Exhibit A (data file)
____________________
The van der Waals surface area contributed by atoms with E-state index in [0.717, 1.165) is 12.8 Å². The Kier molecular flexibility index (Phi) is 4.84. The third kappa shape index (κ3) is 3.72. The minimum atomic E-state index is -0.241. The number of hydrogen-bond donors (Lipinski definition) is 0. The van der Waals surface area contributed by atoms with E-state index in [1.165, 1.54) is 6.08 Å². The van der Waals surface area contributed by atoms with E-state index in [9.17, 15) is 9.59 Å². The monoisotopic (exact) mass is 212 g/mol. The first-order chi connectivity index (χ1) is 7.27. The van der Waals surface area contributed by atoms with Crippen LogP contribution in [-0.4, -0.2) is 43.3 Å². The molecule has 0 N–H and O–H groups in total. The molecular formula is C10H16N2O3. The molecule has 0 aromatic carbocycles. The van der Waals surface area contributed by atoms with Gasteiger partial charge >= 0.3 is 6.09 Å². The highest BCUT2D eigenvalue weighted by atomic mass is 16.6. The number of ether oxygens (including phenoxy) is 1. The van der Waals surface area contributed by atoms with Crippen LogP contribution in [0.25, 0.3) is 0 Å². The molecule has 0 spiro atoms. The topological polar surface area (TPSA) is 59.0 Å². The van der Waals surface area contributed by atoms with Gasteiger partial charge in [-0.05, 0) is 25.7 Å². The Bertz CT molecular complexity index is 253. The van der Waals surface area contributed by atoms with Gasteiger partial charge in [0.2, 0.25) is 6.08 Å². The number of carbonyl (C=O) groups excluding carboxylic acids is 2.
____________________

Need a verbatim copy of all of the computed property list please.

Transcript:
The van der Waals surface area contributed by atoms with E-state index in [0.717, 1.165) is 12.8 Å². The Kier molecular flexibility index (Phi) is 4.84. The third kappa shape index (κ3) is 3.72. The minimum atomic E-state index is -0.241. The number of hydrogen-bond donors (Lipinski definition) is 0. The van der Waals surface area contributed by atoms with E-state index in [1.165, 1.54) is 6.08 Å². The van der Waals surface area contributed by atoms with E-state index in [9.17, 15) is 9.59 Å². The monoisotopic (exact) mass is 212 g/mol. The first-order chi connectivity index (χ1) is 7.27. The van der Waals surface area contributed by atoms with Crippen LogP contribution in [-0.4, -0.2) is 43.3 Å². The molecule has 0 N–H and O–H groups in total. The molecular formula is C10H16N2O3. The molecule has 0 aromatic carbocycles. The van der Waals surface area contributed by atoms with Gasteiger partial charge >= 0.3 is 6.09 Å². The highest BCUT2D eigenvalue weighted by atomic mass is 16.6. The number of ether oxygens (including phenoxy) is 1. The van der Waals surface area contributed by atoms with Crippen LogP contribution in [0.25, 0.3) is 0 Å². The molecule has 0 spiro atoms. The topological polar surface area (TPSA) is 59.0 Å². The van der Waals surface area contributed by atoms with Gasteiger partial charge in [-0.05, 0) is 25.7 Å². The Bertz CT molecular complexity index is 253. The van der Waals surface area contributed by atoms with Gasteiger partial charge in [0.2, 0.25) is 6.08 Å². The number of carbonyl (C=O) groups excluding carboxylic acids is 2.